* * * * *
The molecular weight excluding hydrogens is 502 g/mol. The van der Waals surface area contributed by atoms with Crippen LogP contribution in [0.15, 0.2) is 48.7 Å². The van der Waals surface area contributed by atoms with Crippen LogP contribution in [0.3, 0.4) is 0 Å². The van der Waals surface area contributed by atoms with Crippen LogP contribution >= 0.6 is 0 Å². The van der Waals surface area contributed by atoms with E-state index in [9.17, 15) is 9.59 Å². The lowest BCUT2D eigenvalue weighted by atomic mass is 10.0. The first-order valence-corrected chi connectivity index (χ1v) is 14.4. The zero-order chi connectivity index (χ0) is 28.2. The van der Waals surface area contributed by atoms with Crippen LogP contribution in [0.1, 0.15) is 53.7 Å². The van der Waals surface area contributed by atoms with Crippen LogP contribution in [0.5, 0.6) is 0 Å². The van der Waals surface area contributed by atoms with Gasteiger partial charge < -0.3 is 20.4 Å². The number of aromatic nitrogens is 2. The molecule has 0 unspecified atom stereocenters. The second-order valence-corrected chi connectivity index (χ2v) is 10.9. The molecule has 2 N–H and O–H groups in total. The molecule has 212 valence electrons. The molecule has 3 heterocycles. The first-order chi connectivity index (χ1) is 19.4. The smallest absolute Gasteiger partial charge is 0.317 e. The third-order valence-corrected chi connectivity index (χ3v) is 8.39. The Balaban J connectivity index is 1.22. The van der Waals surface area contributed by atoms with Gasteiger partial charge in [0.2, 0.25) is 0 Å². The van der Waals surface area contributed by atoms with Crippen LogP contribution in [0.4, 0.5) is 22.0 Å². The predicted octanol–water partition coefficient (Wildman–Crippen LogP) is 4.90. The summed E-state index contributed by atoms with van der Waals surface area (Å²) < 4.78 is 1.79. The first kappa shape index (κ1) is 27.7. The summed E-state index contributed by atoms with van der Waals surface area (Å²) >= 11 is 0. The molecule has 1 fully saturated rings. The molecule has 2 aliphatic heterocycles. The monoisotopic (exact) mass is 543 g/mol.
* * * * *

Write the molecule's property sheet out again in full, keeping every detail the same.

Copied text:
The molecular weight excluding hydrogens is 502 g/mol. The van der Waals surface area contributed by atoms with Crippen LogP contribution in [0.15, 0.2) is 48.7 Å². The van der Waals surface area contributed by atoms with Crippen LogP contribution in [0.3, 0.4) is 0 Å². The van der Waals surface area contributed by atoms with Crippen LogP contribution >= 0.6 is 0 Å². The van der Waals surface area contributed by atoms with E-state index in [9.17, 15) is 9.59 Å². The lowest BCUT2D eigenvalue weighted by atomic mass is 10.0. The first-order valence-corrected chi connectivity index (χ1v) is 14.4. The zero-order chi connectivity index (χ0) is 28.2. The van der Waals surface area contributed by atoms with Crippen LogP contribution in [0.1, 0.15) is 53.7 Å². The van der Waals surface area contributed by atoms with Crippen LogP contribution in [0.5, 0.6) is 0 Å². The van der Waals surface area contributed by atoms with Gasteiger partial charge < -0.3 is 20.4 Å². The number of aromatic nitrogens is 2. The molecule has 0 unspecified atom stereocenters. The second-order valence-corrected chi connectivity index (χ2v) is 10.9. The molecule has 2 N–H and O–H groups in total. The molecule has 212 valence electrons. The molecule has 3 heterocycles. The first-order chi connectivity index (χ1) is 19.4. The smallest absolute Gasteiger partial charge is 0.317 e. The third-order valence-corrected chi connectivity index (χ3v) is 8.39. The Balaban J connectivity index is 1.22. The van der Waals surface area contributed by atoms with Gasteiger partial charge in [0.2, 0.25) is 0 Å². The van der Waals surface area contributed by atoms with Crippen LogP contribution in [0.4, 0.5) is 22.0 Å². The predicted octanol–water partition coefficient (Wildman–Crippen LogP) is 4.90. The summed E-state index contributed by atoms with van der Waals surface area (Å²) < 4.78 is 1.79. The first kappa shape index (κ1) is 27.7. The summed E-state index contributed by atoms with van der Waals surface area (Å²) >= 11 is 0. The molecule has 1 fully saturated rings. The molecule has 2 aliphatic heterocycles. The monoisotopic (exact) mass is 543 g/mol.